Post-op was the hard part. I woke up unable to feel or move my entire right leg. I still remember the feeling when I stood for the first time, in the huge forearm support frame, looking at my right leg with distrust. It was as if my leg had turned into a feather and I was asking it to support my entire body weight. A goal chart was essential at this point to get myself through the next few weeks in hospital. After practicing all weekend with my physiotherapist brother I was able to surprise the medical team and physiotherapists when I finally walked down the corridor unassisted and subsequently out of the front door with my discharge papers. Freedom!

The final adventure Clive was going to take me on was that of rehabilitation. A time of naps, exhaustion after walking 100 metres, the return of the “cotton wool brain” and the need for intense concentration in order to put a sentence together. Any increase in pressure led to a “headquake” feeling, as if the bones were like tectonic plates grating together, making sneezing an undesirable activity. The frustrations of not being able to do what I used to do such as running and reading were difficult. Neuro recovery seems to take you forward for a few days and then backwards in huge steps the next. However with time, patience, perseverance and kindness, I have passed milestones in these last 6 months of rehabilitation and every day feeling a little step closer to my old (now Clive less) self.

This has been the easy part, telling you my story. What I really want to talk about are the lessons that I’ve learnt, in the hope that any one of them may be useful for both Cavernoma patients and relatives.

  • Lesson 1: ‘Clive the Cavernoma’. Naming it sounds like an odd thing to do but it worked wonders as a coping mechanism. It’s an odd feeling knowing that there’s something there in your brain that you have no control over, but giving that thing a name, something that you can refer to or express emotions at, made acceptance that much easier.

  • Lesson 2: My stroke…The hidden injury. Post Op I remember getting onto a crowded bus and thinking how on earth do I get a seat? To strangers I looked pretty normal. When really even balancing for a few seconds was exhausting. Unlike broken bones, brain injury is hidden from sight, secretly causing mischief to the way the body functions. Reminding yourself and everyone else around you is a key step to recovery and how you get that seat on a bus.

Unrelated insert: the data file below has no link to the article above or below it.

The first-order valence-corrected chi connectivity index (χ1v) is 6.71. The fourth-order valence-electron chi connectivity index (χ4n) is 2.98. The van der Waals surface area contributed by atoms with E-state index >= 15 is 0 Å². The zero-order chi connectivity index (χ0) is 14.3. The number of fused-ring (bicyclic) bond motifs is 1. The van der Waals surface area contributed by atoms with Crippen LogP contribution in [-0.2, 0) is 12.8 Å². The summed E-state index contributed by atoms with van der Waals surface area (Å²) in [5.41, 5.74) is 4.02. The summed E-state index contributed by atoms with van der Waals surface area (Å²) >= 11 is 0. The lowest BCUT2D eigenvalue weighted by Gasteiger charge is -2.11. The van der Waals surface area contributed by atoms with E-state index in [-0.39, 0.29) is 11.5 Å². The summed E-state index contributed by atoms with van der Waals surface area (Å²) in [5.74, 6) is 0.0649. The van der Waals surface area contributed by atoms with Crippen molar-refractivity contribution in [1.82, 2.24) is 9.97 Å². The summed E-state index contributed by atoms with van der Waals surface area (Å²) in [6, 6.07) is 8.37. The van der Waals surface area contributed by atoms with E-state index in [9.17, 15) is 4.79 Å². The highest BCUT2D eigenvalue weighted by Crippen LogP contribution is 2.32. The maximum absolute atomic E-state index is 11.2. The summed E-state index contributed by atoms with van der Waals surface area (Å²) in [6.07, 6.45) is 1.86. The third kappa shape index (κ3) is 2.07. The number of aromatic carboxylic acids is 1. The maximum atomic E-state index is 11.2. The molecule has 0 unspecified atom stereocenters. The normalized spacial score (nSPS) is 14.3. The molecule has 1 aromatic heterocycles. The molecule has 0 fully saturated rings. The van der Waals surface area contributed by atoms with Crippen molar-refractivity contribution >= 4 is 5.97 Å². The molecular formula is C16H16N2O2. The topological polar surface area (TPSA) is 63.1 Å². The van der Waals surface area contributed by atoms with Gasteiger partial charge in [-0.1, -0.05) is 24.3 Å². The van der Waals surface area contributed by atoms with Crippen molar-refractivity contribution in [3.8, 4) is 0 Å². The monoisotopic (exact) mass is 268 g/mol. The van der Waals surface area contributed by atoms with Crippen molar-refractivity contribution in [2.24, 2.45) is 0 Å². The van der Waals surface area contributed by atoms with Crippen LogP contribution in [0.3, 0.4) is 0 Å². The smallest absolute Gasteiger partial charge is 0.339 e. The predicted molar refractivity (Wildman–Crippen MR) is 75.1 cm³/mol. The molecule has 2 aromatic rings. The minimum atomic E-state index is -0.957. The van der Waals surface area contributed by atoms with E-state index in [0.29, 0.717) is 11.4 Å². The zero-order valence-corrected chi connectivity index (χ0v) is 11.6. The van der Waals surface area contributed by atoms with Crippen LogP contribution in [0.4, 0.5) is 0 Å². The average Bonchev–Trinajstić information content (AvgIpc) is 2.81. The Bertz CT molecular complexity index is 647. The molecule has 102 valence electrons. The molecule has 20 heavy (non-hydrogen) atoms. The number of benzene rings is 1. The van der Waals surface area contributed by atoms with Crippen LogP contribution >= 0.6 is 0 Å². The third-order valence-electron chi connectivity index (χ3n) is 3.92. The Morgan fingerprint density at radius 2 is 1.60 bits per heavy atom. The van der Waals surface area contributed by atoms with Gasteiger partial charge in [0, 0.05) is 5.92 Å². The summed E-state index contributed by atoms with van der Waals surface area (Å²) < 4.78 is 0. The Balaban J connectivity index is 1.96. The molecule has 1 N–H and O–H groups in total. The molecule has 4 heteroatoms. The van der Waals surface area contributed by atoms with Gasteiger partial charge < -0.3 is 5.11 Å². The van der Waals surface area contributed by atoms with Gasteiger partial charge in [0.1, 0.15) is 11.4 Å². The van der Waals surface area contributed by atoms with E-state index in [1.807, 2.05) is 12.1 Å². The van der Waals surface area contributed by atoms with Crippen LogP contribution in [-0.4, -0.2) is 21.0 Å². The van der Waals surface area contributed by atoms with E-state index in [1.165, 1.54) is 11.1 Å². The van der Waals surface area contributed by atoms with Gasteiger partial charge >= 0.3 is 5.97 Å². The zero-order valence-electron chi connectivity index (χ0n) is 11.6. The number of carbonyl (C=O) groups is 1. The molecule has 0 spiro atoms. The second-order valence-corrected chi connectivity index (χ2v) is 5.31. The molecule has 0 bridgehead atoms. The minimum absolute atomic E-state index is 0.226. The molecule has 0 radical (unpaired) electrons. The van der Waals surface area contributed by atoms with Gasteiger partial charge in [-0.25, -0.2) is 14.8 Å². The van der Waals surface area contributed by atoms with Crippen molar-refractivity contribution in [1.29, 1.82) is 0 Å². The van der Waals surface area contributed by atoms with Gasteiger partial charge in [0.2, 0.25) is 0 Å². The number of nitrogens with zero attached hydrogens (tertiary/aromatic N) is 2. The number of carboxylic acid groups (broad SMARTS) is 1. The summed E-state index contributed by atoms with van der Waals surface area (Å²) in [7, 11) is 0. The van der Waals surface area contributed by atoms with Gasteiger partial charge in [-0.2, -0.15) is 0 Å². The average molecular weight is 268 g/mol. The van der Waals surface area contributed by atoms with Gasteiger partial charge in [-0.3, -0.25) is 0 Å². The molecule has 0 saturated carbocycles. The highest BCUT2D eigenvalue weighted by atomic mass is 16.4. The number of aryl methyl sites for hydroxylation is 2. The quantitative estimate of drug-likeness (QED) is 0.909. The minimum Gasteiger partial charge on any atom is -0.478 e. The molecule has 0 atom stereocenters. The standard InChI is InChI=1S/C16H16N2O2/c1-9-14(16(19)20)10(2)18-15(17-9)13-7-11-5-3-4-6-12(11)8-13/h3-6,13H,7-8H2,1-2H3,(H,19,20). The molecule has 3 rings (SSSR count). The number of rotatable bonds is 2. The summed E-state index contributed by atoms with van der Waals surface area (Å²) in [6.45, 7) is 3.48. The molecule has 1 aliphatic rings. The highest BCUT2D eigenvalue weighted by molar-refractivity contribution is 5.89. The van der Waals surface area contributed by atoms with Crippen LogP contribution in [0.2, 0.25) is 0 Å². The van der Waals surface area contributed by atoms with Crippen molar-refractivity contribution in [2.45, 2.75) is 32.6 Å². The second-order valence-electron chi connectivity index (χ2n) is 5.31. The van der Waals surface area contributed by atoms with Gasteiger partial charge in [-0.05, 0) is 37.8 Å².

• Lesson 3: That epic goal chart. Post injury or post-op…goals are the way to keep yourself looking forward. From showering independently to running that 10km 9 months later, each goal is no less greater than the other.

  • Lesson 4: Feel the sand beneath your toes and swim the ocean blue. After ending up with right leg sensory loss, I found that contact with sand and water was a great way to send feedback to the brain. Walking on sand is perfect for testing your balance too whilst water helps to awaken those lazy muscles and rejuvenate those lost neuro-connections. Shallow end first!

  • Lesson 5: Rehabilitate…’Pilates is gaining the mastery of your mind over the complete control of your body’ Joseph Pilates. With weekly Pilates sessions, I re-gained coordination, proprioception and strength that I had lost from having brain surgery.

  • Lesson 6: Sleepyhead. Brains need naps post injury. Others areas of the brain are now having to take over the job of the area that’s injured, an exhausting business. Fatigue has been my greatest nemesis and I find that when I overdo it, the neurological deficits get worse. Listening to your body is essential for recovery and the all-important little nana naps throughout the day will help the brain re-charge.

  • Lesson 7: Love your brain. Care for it, feed it, listen to it; don’t let it trick you into thinking you can undertake a multiple of tasks…oh whilst learning how to walk again. Time, rest, gentle exercise and a good diet is what the brain needs to recover and keep it healthy. The best advice I was given was this…”Don’t forget, the brain takes longer than a broken leg to heal”.

  • Lesson 8: I have a hole in my brain…The greatness of neuroplasticity. Some other wonderful neurons in my brain are now doing some weight lifting and have taken on jobs that the injured part can no longer do. 6 months post-op, I can walk, run (sort of) and almost balance on one leg. Neuro rehab is not an easy path and as a patient you take your friends and family along this rocky path with you. With all injuries and illnesses it’s mentally and emotionally exhausting for everyone involved, but the most important thing I’ve learned is to share the experience. Which helps, when you can’t quite function on those brain exhaustion days, to know that your people are right here with you. Don’t be hard on yourself, push yourself, but not too much and as always #loveyourbrain.

Katy on a boat, 2017